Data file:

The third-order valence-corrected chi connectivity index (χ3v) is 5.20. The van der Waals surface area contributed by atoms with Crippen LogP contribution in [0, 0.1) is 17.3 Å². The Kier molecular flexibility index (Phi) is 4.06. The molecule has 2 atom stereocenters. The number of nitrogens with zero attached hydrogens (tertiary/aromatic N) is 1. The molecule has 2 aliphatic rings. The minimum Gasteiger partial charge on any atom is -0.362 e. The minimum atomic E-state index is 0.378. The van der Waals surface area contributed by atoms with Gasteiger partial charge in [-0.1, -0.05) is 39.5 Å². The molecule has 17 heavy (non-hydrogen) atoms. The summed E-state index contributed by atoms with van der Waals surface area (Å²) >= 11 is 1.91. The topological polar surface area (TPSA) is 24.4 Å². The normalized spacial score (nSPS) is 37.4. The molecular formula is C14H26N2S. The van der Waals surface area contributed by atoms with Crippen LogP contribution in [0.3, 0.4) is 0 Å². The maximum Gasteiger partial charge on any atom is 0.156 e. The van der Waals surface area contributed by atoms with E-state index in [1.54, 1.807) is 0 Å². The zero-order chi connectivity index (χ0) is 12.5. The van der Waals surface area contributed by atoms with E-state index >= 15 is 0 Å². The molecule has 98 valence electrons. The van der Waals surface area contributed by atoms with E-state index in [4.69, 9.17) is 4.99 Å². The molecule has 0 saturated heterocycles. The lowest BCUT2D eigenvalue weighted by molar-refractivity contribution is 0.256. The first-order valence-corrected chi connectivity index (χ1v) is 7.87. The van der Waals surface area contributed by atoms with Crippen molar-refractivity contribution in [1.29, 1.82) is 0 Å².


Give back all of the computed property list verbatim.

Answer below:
The third-order valence-corrected chi connectivity index (χ3v) is 5.20. The van der Waals surface area contributed by atoms with Crippen LogP contribution in [0, 0.1) is 17.3 Å². The Kier molecular flexibility index (Phi) is 4.06. The molecule has 2 atom stereocenters. The number of nitrogens with zero attached hydrogens (tertiary/aromatic N) is 1. The molecule has 2 aliphatic rings. The minimum Gasteiger partial charge on any atom is -0.362 e. The minimum atomic E-state index is 0.378. The van der Waals surface area contributed by atoms with Gasteiger partial charge in [-0.1, -0.05) is 39.5 Å². The molecule has 17 heavy (non-hydrogen) atoms. The summed E-state index contributed by atoms with van der Waals surface area (Å²) >= 11 is 1.91. The topological polar surface area (TPSA) is 24.4 Å². The normalized spacial score (nSPS) is 37.4. The molecular formula is C14H26N2S. The van der Waals surface area contributed by atoms with Crippen LogP contribution in [0.3, 0.4) is 0 Å². The maximum Gasteiger partial charge on any atom is 0.156 e. The van der Waals surface area contributed by atoms with E-state index in [1.54, 1.807) is 0 Å². The zero-order chi connectivity index (χ0) is 12.5. The van der Waals surface area contributed by atoms with E-state index >= 15 is 0 Å². The molecule has 98 valence electrons. The van der Waals surface area contributed by atoms with E-state index in [4.69, 9.17) is 4.99 Å². The molecule has 0 saturated heterocycles. The lowest BCUT2D eigenvalue weighted by molar-refractivity contribution is 0.256. The first-order valence-corrected chi connectivity index (χ1v) is 7.87. The van der Waals surface area contributed by atoms with Crippen molar-refractivity contribution in [1.29, 1.82) is 0 Å².